Machine Learning is sometimes wrong 06.28.19

Machine Learning is sometimes wrong — how you deal with that is EVERYTHING

Imagine if you were using a calculator to do some just fantastic calculations like π^π , !2, or the old standard 2+2, and every once-in-a-while, the answer would came back wrong. Better yet, you’ve implemented a microservice in your stack that occasionally just returns {[“No”]}.

This is what working with machine learning can feel like sometimes. You’re sitting there feeding it pictures of cats, and it is returning the label “cat” consistently until suddenly “guacamole” comes back.



Is this real life?

Yes, this is real life. Machine learning models, especially ones using neural networks, work in mysterious ways. We train them with lots of examples of cats, and it builds itself in a way that understands what cats look like. It is not too dissimilar to how the human brain works, but a much much much much much¹⁰ simpler version. Even so, we don’t really tell the neural networks what to do, they figure it out on their own based on your training data. There are hidden layers in deep neural networks that connect themselves in ways that make sense for your training data but have no input from us humans. We don’t tell it “this is what an eye looks like”, it just figure it out on its own.

What could possibly go wrong?


Machine learning is not about a definitive answer (yet), it is about statistics. Kind of like casinos, and in this case, you’re the house and you design systems that work in your favor.

So I shouldn’t use it then?

Fortunately, I have a definitive answer for this one; yes, you should use it! Statistics are great, people use them all the time to solve problems and complete tasks. And you should too. In truth, machine learning is saving a lot of people time and money, and is accelerating businesses all over the place. One thing they’ve all got in common is that they’ve built their user experience, workflows, processes, etc., around the fact that sometimes the models are wrong.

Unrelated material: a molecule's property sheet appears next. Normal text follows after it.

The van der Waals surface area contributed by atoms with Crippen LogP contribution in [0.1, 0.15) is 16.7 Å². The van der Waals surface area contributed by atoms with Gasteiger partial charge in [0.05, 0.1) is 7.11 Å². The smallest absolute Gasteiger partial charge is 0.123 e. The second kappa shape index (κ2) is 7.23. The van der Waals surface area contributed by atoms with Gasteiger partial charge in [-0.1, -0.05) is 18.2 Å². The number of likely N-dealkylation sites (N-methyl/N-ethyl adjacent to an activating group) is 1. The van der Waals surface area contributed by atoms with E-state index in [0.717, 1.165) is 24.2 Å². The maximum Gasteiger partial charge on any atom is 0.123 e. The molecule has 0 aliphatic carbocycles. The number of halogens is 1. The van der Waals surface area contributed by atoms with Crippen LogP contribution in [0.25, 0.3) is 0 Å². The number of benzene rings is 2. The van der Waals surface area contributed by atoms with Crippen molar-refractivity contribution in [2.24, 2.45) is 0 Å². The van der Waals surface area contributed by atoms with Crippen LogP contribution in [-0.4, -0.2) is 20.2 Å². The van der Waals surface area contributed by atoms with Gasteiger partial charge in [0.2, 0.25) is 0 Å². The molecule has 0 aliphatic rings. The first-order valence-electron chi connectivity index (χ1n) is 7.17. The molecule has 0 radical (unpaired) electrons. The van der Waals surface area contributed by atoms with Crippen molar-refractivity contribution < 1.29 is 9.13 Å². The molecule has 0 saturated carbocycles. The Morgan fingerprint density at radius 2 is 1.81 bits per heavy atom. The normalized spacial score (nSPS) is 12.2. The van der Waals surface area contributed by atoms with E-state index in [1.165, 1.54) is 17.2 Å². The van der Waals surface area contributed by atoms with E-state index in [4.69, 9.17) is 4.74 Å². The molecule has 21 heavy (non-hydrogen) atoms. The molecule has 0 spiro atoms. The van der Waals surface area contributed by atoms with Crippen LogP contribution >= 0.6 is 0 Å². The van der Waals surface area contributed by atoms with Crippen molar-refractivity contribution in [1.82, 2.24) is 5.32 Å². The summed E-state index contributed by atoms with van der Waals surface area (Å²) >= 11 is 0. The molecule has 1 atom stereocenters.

Perhaps, instead of doing an amazing job of explaining exactly what I mean, I’ll just give you some examples.

Example 1

Detecting nudity in video.

Video is tricky when it comes to image recognition, because what you’re dealing with is a series of frames, and as you can see from this article, sometimes something about an image just throws an image recognition model way off. See below, an example of an image recognition model correctly identifying a cat when the photo is tilted one way, but thinking it is guacamole when the photo is slightly altered.


If you build a workflow or system around needing every frame to have 100% accurate image recognition results, then you might run into trouble. However, if you think about the problem (I’m trying to send my phone an alert every time some guacamole 💩s on my door mat), you may find that what you’re trying to solve doesn’t require frame-accurate results.

Let’s consider content moderation/nudity in video. If I’ve got a website that allows users to submit content in video, I might want to check it for nudity first. And since I get hundreds of uploads per day, I don’t really have the time to check it myself. So I turn to machine learning.

Even the machine learning models for detecting inappropriate content coming out of the massive tech giants just do okay on this problem. If I’m looking for specific incidents within a video of nudity, I’ll probably waste a lot of time hunting around looking at false positives.

BUT, what if I focused on saving myself time overall, and thought about the problem holistically?

“I don’t know, why don’t you tell me?”, you say in an incredibly irritated voice.